Dump Valves and Wastegates


SM Official Expert: Guide Author
SM Expert
May 26, 2009
Derbyshire, UK
This seems to be coming up a lot so here's a bit of information for you :-

Dump valves - The purpose of a dump valve (also called a blow off valve or BOV) is to try and reduce 'compressor surge'. When you are boosting in a turbo charged application and come off the throttle suddenly (e.g. when changing gear) you have a load of compressed air with nowhere to go (because the throttle flap is closed). The danger is that this can 'back up' towards the turbo which is merrily spinning away and try to push it the wrong way. To avoid this, the dump valve is fitted.

Basically when you come off throttle the engine's still trying to suck air in (from the action of the pistons and valves still rotating away) so you create a vacuum. This vacuum can be used to actuate (operate) the dump valve and relieve the pressure built up by the turbo. It should be clear then that the dump valve will have a feed from a vacuum source (small pipe) and a feed from the intake pipe work after the turbo-normally the 3000 pipe.

What to do with the compressed air generally falls into 2 categories

1. You can recirculate it back to the intake. This is how the stock setup works and air feed into the accordion hose post AFM. When recirculating the air like this you don't get any noise (well, not much) from the dump valve.

2. Vent to atmosphere - atmospheric dump valves allow the air to escape straight to atmosphere as the name implies. The act of air escaping the valve body makes the ptsssscchhh noise you often hear from turbo charged motors. The side effect of this is that metered air (air that has passed through the AFM and been 'seen' by the ECU) is allowed to escape in an unexpected manner as far as the ECU is concerned. As a side effect you may get stalling and idling issues.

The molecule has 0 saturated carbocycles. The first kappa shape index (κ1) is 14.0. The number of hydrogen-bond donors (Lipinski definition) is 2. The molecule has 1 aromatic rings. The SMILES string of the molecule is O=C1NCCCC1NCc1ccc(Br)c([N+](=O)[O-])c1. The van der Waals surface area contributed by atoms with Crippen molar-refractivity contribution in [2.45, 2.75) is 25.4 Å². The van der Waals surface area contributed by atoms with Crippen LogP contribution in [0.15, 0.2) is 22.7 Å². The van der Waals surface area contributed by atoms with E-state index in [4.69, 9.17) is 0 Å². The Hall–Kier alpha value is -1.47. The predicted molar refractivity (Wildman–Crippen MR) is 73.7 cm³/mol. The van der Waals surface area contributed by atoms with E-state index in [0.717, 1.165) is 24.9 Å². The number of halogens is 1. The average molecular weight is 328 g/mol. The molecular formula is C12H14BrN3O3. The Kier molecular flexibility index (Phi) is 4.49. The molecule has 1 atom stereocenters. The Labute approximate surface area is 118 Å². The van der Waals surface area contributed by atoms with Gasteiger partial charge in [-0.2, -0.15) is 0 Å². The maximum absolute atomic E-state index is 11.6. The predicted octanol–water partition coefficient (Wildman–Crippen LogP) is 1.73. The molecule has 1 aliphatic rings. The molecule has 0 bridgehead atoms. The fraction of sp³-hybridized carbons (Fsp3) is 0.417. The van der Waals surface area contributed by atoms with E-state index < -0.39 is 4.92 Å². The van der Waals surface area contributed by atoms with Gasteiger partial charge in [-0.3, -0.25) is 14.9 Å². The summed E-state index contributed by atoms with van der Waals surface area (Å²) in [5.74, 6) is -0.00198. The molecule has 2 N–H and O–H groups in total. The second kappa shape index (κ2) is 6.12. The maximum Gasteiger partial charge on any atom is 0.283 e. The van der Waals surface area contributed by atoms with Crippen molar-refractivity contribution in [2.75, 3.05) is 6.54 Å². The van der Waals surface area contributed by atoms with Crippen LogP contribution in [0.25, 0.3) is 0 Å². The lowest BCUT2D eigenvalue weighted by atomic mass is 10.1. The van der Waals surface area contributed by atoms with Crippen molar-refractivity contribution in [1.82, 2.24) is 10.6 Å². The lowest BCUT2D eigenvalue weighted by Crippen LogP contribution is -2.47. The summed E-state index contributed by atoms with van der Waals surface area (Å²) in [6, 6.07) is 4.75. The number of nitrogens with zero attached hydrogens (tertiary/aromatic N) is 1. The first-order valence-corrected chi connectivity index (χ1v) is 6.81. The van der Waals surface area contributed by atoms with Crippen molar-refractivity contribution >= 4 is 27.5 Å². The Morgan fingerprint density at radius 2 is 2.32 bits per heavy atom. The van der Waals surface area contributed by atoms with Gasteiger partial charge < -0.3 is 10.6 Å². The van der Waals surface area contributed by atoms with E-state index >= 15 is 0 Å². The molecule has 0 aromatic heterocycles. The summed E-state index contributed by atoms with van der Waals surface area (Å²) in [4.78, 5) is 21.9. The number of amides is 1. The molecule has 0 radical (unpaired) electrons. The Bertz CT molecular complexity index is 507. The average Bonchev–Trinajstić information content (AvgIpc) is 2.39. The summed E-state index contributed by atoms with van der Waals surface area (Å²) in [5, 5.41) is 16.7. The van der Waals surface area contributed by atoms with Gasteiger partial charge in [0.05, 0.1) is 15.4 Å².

There are many dump valves that are in use on mk3 Supras without issues, I've had personal experience with the HKS SSQBOV and The Bailey DV26 dual piston variant without issue.

Wastegates - The purpose of a wastegate is to limit the amount of boost you allow the turbo to build. The turbo uses the movement of exhaust gases to compress the fresh inlet air from the air filter. The more air you compress, the more potential for power so high boost = more power. Obviously there are limits to this and you can't just run 20+psi. Here's the problem a wastegate addresses:

1. We have air coming in which is combusted and creates exhaust gases
2. The exhaust gases cause the turbo to spool (spin)
3. The act of the turbo causes more air to enter the combustion chamber and create even more exhaust gas

So the more the turbo spools, the more fresh air comes in and thus the more the turbo spools! This is a runaway condition where the turbo would just boost infinitely until something explodes! To prevent this, the wastegate relieves the pressure build up.

Basically, the wastegate (or actuator) is fed a small pipe 'post-turbo' which contains the compressed air. As the amount of boost increases, the pressure in this pipe rises and at a set level it will overcome the force of a spring and opens a wastegate valve to allow exhaust gases to escape from the engine without going through the turbo. The act of bypassing the turbo means that the exhaust gas doesn't create more boost so we don't have this runaway boost condition

Boost controllers - Whilst we're on the topic, boost controllers might as well get a mention. By manipulating the compressed air supply the wastegate 'sees' you can alter the boost characteristics of the car and make the wastegate open at different times. Some methods of doing this are:

1. A pretty crude method such as 'bleeding' off a small amount of the air supply to the wastegate thus making the wastegate valve open later
2. Use a ball and spring setup where a level of boost overcomes the force of a spring before any air hits the wastegate (a manual boost controller)
3. Manipulation of the wastegate via an electronic controller which uses solenoids

Changing from a stock dump valve to a vent-to-atmosphere style :

With a stock dump valve you have 3 connections -

1. The vacuum hose which actuates (operates) the valve
2. The 3000 pipe feed which is pressurised by boost
3. The return to the accordion hose

When the vac hose operates the valve, pressurised air is allowed to escape to the inlet at the accordion hose connection

If you want to dump to atmosphere you remove the accordion hose connection and the dump valve body will effectively act as the escape route for air. Therefore you now have 2 connections:

1. The vacuum hose (which you can replace with silicone if you prefer)
2. The 3000 pipe connection which is the boost source

If you get a fitting kit with your dump valve then you may have the silicone vac hose and connection from the dump valve to the 3000 pipe which makes fitting easier.

Ensure you get a good bung in the accordion hose or you'll have a boost leak